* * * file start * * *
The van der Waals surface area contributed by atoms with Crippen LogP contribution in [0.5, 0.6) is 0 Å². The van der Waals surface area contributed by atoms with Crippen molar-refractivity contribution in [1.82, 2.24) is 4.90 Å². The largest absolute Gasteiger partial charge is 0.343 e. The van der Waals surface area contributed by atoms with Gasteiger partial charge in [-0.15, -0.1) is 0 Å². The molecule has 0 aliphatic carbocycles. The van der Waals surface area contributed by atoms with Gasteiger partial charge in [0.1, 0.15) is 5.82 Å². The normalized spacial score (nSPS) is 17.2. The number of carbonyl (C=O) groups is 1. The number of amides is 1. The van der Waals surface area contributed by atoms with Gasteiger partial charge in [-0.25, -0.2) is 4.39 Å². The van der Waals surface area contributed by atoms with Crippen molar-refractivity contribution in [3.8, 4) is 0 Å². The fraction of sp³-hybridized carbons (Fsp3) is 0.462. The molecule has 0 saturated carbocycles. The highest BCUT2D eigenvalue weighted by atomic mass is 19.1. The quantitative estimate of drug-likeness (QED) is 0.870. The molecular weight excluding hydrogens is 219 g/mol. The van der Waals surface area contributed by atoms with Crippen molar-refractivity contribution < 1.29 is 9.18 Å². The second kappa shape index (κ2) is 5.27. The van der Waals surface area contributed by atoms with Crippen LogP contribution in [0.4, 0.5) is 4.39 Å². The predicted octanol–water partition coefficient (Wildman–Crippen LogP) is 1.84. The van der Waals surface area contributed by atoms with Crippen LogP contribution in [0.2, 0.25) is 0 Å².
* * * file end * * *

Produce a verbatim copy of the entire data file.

The van der Waals surface area contributed by atoms with Crippen LogP contribution in [0.5, 0.6) is 0 Å². The van der Waals surface area contributed by atoms with Crippen molar-refractivity contribution in [1.82, 2.24) is 4.90 Å². The largest absolute Gasteiger partial charge is 0.343 e. The van der Waals surface area contributed by atoms with Gasteiger partial charge in [-0.15, -0.1) is 0 Å². The molecule has 0 aliphatic carbocycles. The van der Waals surface area contributed by atoms with Gasteiger partial charge in [0.1, 0.15) is 5.82 Å². The normalized spacial score (nSPS) is 17.2. The number of carbonyl (C=O) groups is 1. The number of amides is 1. The van der Waals surface area contributed by atoms with Gasteiger partial charge in [-0.25, -0.2) is 4.39 Å². The van der Waals surface area contributed by atoms with Crippen molar-refractivity contribution in [3.8, 4) is 0 Å². The fraction of sp³-hybridized carbons (Fsp3) is 0.462. The molecule has 0 saturated carbocycles. The highest BCUT2D eigenvalue weighted by atomic mass is 19.1. The quantitative estimate of drug-likeness (QED) is 0.870. The molecular weight excluding hydrogens is 219 g/mol. The van der Waals surface area contributed by atoms with Crippen molar-refractivity contribution < 1.29 is 9.18 Å². The second kappa shape index (κ2) is 5.27. The van der Waals surface area contributed by atoms with Crippen LogP contribution in [0.4, 0.5) is 4.39 Å². The predicted octanol–water partition coefficient (Wildman–Crippen LogP) is 1.84. The van der Waals surface area contributed by atoms with Crippen LogP contribution in [0.2, 0.25) is 0 Å².